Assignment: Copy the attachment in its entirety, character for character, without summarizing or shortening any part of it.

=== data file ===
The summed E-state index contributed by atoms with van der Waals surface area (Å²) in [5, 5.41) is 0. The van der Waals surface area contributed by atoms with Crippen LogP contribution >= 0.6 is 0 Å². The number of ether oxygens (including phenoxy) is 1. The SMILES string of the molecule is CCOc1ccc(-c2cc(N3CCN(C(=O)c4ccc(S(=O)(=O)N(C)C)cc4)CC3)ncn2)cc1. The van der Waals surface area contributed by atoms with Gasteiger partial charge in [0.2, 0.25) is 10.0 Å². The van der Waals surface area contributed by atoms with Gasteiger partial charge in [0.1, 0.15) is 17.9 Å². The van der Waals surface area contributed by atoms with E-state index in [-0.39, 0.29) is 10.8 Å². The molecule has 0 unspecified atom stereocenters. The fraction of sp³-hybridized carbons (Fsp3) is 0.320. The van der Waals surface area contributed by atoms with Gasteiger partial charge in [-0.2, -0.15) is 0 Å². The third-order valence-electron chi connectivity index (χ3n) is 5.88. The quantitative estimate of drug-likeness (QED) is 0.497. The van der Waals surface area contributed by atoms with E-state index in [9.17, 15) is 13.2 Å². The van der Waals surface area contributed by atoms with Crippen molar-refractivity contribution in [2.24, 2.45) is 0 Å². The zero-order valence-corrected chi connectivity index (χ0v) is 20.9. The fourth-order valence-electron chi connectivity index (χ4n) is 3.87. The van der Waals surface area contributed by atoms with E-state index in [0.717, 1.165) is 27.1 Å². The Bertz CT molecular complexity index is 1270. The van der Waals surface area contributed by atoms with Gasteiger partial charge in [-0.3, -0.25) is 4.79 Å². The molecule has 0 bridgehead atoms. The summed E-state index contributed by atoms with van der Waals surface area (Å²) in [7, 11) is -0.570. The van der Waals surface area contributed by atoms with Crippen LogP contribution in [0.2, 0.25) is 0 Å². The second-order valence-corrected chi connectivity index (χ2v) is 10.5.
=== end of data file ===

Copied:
The summed E-state index contributed by atoms with van der Waals surface area (Å²) in [5, 5.41) is 0. The van der Waals surface area contributed by atoms with Crippen LogP contribution >= 0.6 is 0 Å². The number of ether oxygens (including phenoxy) is 1. The SMILES string of the molecule is CCOc1ccc(-c2cc(N3CCN(C(=O)c4ccc(S(=O)(=O)N(C)C)cc4)CC3)ncn2)cc1. The van der Waals surface area contributed by atoms with Gasteiger partial charge in [0.2, 0.25) is 10.0 Å². The van der Waals surface area contributed by atoms with Gasteiger partial charge in [0.1, 0.15) is 17.9 Å². The van der Waals surface area contributed by atoms with E-state index in [-0.39, 0.29) is 10.8 Å². The molecule has 0 unspecified atom stereocenters. The fraction of sp³-hybridized carbons (Fsp3) is 0.320. The van der Waals surface area contributed by atoms with Gasteiger partial charge in [-0.2, -0.15) is 0 Å². The third-order valence-electron chi connectivity index (χ3n) is 5.88. The quantitative estimate of drug-likeness (QED) is 0.497. The van der Waals surface area contributed by atoms with E-state index in [9.17, 15) is 13.2 Å². The van der Waals surface area contributed by atoms with Crippen molar-refractivity contribution in [2.24, 2.45) is 0 Å². The zero-order valence-corrected chi connectivity index (χ0v) is 20.9. The fourth-order valence-electron chi connectivity index (χ4n) is 3.87. The van der Waals surface area contributed by atoms with E-state index in [0.717, 1.165) is 27.1 Å². The Bertz CT molecular complexity index is 1270. The van der Waals surface area contributed by atoms with Gasteiger partial charge in [-0.3, -0.25) is 4.79 Å². The molecule has 0 bridgehead atoms. The summed E-state index contributed by atoms with van der Waals surface area (Å²) in [7, 11) is -0.570. The van der Waals surface area contributed by atoms with Crippen LogP contribution in [0.2, 0.25) is 0 Å². The second-order valence-corrected chi connectivity index (χ2v) is 10.5.